Note that the main logic of the result (23) is not dependent on the details of the model and even on it dimensionality. The scaling relation (23) follows solely from the assumption that the macroscopic form of the contact is determined by the macroscopic properties of material and do not depend on microscopic details and on the other hand, that the microscopic properties are determined mainly by the indentation depth. These general assumptions are equally valid for one-, two- and three dimensional models. Below we explain this important point in more detail.

It is well known, that if a rigid body of an arbitrary shape is pressed against a homogeneous elastic half-space then the resulting contact configuration is only a function of the indentation depth d. At a given indentation depth, the contact configuration does not depend on the elastic properties of the medium and it will be the same even for indentation of a viscous fluid or of any linearly viscoelastic material. This general behavior was recognized by Lee and Radok22,23 and was verified numerically for fractal rough surfaces15. Further, the contact configuration at a given depth remains approximately invariant for media with thin coatings24 or for multi-layered systems, provided the difference of elastic properties of the different layers is not too large25. It was argued that this is equally valid for media which are heterogeneous in the lateral direction (along the contact plane)26. Along with the contact configuration, all contact properties including the real contact area, the contact length, the contact stiffness, as well as the rms value of the surface gradient in the contact area will be unambiguous functions of the indentation depth. The indentation depth is thus a convenient und robust “governing parameter” for contact and frictional properties of media with linear rheology. Note, that this is equally valid for tangential contact. This can easily be illustrated with the example of contact of a rigid body with an incompressible elastic half-space: For a circular contact with an arbitrary radius a, the ratio of the normal stiffness kz and the tangential stiffness kx is constant and given by the Cattaneo-Mindlin factor27,28, for incompressible media kz/kx = 1.5. From this follows that for a frictional contact with the coefficient of friction μ, the maximum tangential displacement to the onset of complete sliding is determined solely by the indentation depth and is equal to ux, max = 1.5 μd. This result does not depend on the form of the body and is valid for arbitrary bodies of revolution29 and even for randomly rough fractal surfaces30. This fact, that the contact configuration is solely determined by the indentation depth is as a matter of fact the only physical reason needed to get the simple scaling relations for the coefficient of friction between rough rigid bodies and linearly viscoelastic elastomers described by equation (23). While the particular form (22) can depend on the model used, the general functional form (23) is a universal one and is not connected with the method of dimensionality reduction used in this paper.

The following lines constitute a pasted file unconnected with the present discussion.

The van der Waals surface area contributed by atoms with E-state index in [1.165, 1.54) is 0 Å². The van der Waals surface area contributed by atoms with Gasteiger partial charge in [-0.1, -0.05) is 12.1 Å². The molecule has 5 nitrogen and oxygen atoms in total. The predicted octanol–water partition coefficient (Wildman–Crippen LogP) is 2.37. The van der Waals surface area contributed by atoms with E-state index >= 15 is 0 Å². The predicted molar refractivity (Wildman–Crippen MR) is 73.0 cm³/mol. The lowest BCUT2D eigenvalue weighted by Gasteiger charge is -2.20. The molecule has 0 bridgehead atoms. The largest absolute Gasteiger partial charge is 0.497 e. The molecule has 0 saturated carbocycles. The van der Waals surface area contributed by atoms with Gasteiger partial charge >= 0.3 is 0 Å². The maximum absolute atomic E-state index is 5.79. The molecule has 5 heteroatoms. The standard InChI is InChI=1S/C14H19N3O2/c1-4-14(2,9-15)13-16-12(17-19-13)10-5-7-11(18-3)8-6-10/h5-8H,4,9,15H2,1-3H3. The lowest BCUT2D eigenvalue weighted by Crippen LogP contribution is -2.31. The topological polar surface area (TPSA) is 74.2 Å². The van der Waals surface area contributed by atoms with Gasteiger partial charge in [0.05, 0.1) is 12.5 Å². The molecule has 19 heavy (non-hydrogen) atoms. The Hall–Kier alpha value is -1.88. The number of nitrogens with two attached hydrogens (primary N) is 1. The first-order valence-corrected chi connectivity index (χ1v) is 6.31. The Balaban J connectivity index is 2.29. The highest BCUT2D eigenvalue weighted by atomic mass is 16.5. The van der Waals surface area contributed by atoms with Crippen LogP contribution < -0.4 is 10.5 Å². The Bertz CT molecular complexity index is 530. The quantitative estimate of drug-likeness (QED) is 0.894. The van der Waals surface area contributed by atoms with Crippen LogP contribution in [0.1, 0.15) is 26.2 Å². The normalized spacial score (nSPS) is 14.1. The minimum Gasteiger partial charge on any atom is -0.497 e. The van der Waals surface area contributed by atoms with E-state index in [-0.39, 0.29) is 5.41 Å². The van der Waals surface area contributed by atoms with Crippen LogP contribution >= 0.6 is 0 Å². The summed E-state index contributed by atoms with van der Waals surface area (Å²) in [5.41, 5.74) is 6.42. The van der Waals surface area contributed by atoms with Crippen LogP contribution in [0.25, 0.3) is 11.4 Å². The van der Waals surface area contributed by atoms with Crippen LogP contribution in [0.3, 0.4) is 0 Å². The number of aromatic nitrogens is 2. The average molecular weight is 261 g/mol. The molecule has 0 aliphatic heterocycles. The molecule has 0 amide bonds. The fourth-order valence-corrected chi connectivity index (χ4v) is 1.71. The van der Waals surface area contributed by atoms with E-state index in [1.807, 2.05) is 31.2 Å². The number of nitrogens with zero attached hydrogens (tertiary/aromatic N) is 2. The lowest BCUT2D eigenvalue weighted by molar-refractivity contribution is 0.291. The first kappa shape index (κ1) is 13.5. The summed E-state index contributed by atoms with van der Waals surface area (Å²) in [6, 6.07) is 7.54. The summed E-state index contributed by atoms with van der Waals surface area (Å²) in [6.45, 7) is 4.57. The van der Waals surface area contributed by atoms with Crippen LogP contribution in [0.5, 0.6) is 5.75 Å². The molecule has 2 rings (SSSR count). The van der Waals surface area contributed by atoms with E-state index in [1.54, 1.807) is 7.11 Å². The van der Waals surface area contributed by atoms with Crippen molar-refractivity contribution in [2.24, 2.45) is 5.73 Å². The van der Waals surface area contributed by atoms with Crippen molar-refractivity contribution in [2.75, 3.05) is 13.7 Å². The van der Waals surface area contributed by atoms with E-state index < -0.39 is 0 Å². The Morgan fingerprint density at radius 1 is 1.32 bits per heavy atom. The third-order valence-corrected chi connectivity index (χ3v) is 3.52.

Our numerical and theoretical analysis shows that under some conditions the dependencies of the coefficient of friction on the normal force, presented in double logarithmic axes, is self-similar at different velocities and can be mapped onto each other by a simple shifting along the force axis. To prove this hypothesis, we measured the coefficient of friction between a band of polyurethane (PU) and a steel ball with radius R = 50 mm.

The measured coefficients of friction as a function of force are shown in Figure 5. If the shifting procedure formulated in last Section is valid, all the curves shown in this figure have to be considered as different parts of the same curve shifted along the logFN-axis. Figure 6 illustrates that it is indeed possible to shift all the curves to produce one single “master curve”. It is interesting to note that the resulting master curve has two distinct linear regions, meaning a power dependence of the coefficient of friction on the normal force. The crossover between different powers occurs at the force FN ≈ 40 N which coincides with the force , at which the contact diameter 2a becomes equal to the thickness of the rubber layer D = 10−2 m. At this force the stiffness-force dependence changes from the Hertzian k F1/3 to k F1/221 and we expect a change of the scaling relation.

Figure 7 shows the dependence of the shifting factor on the sliding velocity. Roughly speaking, the shifting factor is a linear function of the logarithm of velocity with the slope −0.15. This result can be interpreted as follows. In the intermediate frequency range, the loss modulus G″often is a power function of frequency:

where ω0 is a reference frequency and β a power typically in the range of 0.1 to 0.531. In this case equation (22) can be rewritten as (here for a sphere with radius R, n = 2, cn = 1/R):

In this case, the shift factor is a linear function of logv with the slope −3β/2. Comparing this with the experimental value of −0.15 gives β = 0.1. This is compatible both with the rheological data for the used rubber compound and with data from literature.

Figure 7

Shifting factors as a function of the sliding velocity.